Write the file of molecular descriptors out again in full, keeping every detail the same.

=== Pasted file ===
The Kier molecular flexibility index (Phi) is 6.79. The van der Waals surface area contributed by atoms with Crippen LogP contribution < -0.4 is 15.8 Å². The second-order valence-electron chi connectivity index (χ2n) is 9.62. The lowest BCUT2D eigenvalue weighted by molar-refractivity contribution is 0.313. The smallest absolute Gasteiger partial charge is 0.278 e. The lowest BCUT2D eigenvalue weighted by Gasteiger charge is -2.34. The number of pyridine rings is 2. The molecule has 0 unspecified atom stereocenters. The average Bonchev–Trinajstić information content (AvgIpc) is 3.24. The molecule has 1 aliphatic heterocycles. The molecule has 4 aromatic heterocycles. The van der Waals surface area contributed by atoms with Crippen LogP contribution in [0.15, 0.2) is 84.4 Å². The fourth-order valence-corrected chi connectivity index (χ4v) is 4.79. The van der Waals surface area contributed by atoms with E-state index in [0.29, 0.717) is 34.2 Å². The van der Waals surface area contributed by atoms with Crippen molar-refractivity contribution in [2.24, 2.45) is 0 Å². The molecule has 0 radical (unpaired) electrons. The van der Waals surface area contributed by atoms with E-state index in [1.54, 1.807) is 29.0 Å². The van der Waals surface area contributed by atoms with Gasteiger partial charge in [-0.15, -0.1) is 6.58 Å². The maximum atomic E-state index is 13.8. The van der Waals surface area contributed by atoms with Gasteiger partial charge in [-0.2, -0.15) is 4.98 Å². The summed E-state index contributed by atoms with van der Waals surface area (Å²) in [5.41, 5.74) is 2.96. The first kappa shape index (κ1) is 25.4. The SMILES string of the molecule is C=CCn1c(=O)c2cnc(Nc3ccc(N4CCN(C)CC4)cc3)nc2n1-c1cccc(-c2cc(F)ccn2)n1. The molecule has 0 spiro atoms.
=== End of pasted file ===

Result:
The Kier molecular flexibility index (Phi) is 6.79. The van der Waals surface area contributed by atoms with Crippen LogP contribution < -0.4 is 15.8 Å². The second-order valence-electron chi connectivity index (χ2n) is 9.62. The lowest BCUT2D eigenvalue weighted by molar-refractivity contribution is 0.313. The smallest absolute Gasteiger partial charge is 0.278 e. The lowest BCUT2D eigenvalue weighted by Gasteiger charge is -2.34. The number of pyridine rings is 2. The molecule has 0 unspecified atom stereocenters. The average Bonchev–Trinajstić information content (AvgIpc) is 3.24. The molecule has 1 aliphatic heterocycles. The molecule has 4 aromatic heterocycles. The van der Waals surface area contributed by atoms with Crippen LogP contribution in [0.15, 0.2) is 84.4 Å². The fourth-order valence-corrected chi connectivity index (χ4v) is 4.79. The van der Waals surface area contributed by atoms with E-state index in [0.29, 0.717) is 34.2 Å². The van der Waals surface area contributed by atoms with Crippen molar-refractivity contribution in [2.24, 2.45) is 0 Å². The molecule has 0 radical (unpaired) electrons. The van der Waals surface area contributed by atoms with E-state index in [1.54, 1.807) is 29.0 Å². The van der Waals surface area contributed by atoms with Gasteiger partial charge in [-0.15, -0.1) is 6.58 Å². The maximum atomic E-state index is 13.8. The van der Waals surface area contributed by atoms with Gasteiger partial charge in [-0.2, -0.15) is 4.98 Å². The summed E-state index contributed by atoms with van der Waals surface area (Å²) in [5.41, 5.74) is 2.96. The first kappa shape index (κ1) is 25.4. The SMILES string of the molecule is C=CCn1c(=O)c2cnc(Nc3ccc(N4CCN(C)CC4)cc3)nc2n1-c1cccc(-c2cc(F)ccn2)n1. The molecule has 0 spiro atoms.